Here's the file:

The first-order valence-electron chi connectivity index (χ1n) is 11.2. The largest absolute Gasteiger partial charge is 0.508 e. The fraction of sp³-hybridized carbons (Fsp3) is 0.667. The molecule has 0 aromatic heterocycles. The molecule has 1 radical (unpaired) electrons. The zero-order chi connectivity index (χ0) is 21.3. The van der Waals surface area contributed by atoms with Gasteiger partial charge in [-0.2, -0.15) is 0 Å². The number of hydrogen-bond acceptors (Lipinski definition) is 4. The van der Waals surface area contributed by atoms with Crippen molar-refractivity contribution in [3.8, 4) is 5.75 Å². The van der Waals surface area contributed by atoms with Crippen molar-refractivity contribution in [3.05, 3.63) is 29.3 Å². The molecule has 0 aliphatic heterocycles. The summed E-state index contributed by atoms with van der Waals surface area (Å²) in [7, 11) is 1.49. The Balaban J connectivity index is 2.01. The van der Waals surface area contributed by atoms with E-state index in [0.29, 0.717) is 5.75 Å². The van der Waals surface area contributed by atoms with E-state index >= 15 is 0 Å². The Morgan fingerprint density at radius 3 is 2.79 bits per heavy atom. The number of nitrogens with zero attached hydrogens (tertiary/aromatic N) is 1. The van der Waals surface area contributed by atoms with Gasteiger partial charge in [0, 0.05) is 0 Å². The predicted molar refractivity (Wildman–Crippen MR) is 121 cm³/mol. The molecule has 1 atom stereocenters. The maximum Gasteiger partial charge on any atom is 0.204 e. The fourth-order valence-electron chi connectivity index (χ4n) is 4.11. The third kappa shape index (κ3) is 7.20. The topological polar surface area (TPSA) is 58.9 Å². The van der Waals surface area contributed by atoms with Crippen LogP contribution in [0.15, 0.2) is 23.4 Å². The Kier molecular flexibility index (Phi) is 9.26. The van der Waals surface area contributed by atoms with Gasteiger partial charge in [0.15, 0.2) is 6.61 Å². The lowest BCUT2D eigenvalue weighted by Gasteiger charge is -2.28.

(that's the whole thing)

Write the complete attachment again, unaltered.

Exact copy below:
The first-order valence-electron chi connectivity index (χ1n) is 11.2. The largest absolute Gasteiger partial charge is 0.508 e. The fraction of sp³-hybridized carbons (Fsp3) is 0.667. The molecule has 0 aromatic heterocycles. The molecule has 1 radical (unpaired) electrons. The zero-order chi connectivity index (χ0) is 21.3. The van der Waals surface area contributed by atoms with Gasteiger partial charge in [-0.2, -0.15) is 0 Å². The number of hydrogen-bond acceptors (Lipinski definition) is 4. The van der Waals surface area contributed by atoms with Crippen molar-refractivity contribution in [3.8, 4) is 5.75 Å². The van der Waals surface area contributed by atoms with Crippen molar-refractivity contribution in [3.05, 3.63) is 29.3 Å². The molecule has 0 aliphatic heterocycles. The summed E-state index contributed by atoms with van der Waals surface area (Å²) in [7, 11) is 1.49. The Balaban J connectivity index is 2.01. The van der Waals surface area contributed by atoms with E-state index in [0.29, 0.717) is 5.75 Å². The van der Waals surface area contributed by atoms with E-state index >= 15 is 0 Å². The Morgan fingerprint density at radius 3 is 2.79 bits per heavy atom. The number of nitrogens with zero attached hydrogens (tertiary/aromatic N) is 1. The van der Waals surface area contributed by atoms with Gasteiger partial charge in [0, 0.05) is 0 Å². The predicted molar refractivity (Wildman–Crippen MR) is 121 cm³/mol. The molecule has 1 atom stereocenters. The maximum Gasteiger partial charge on any atom is 0.204 e. The fourth-order valence-electron chi connectivity index (χ4n) is 4.11. The third kappa shape index (κ3) is 7.20. The topological polar surface area (TPSA) is 58.9 Å². The van der Waals surface area contributed by atoms with Crippen LogP contribution in [0.15, 0.2) is 23.4 Å². The Kier molecular flexibility index (Phi) is 9.26. The van der Waals surface area contributed by atoms with Gasteiger partial charge in [0.15, 0.2) is 6.61 Å². The lowest BCUT2D eigenvalue weighted by Gasteiger charge is -2.28.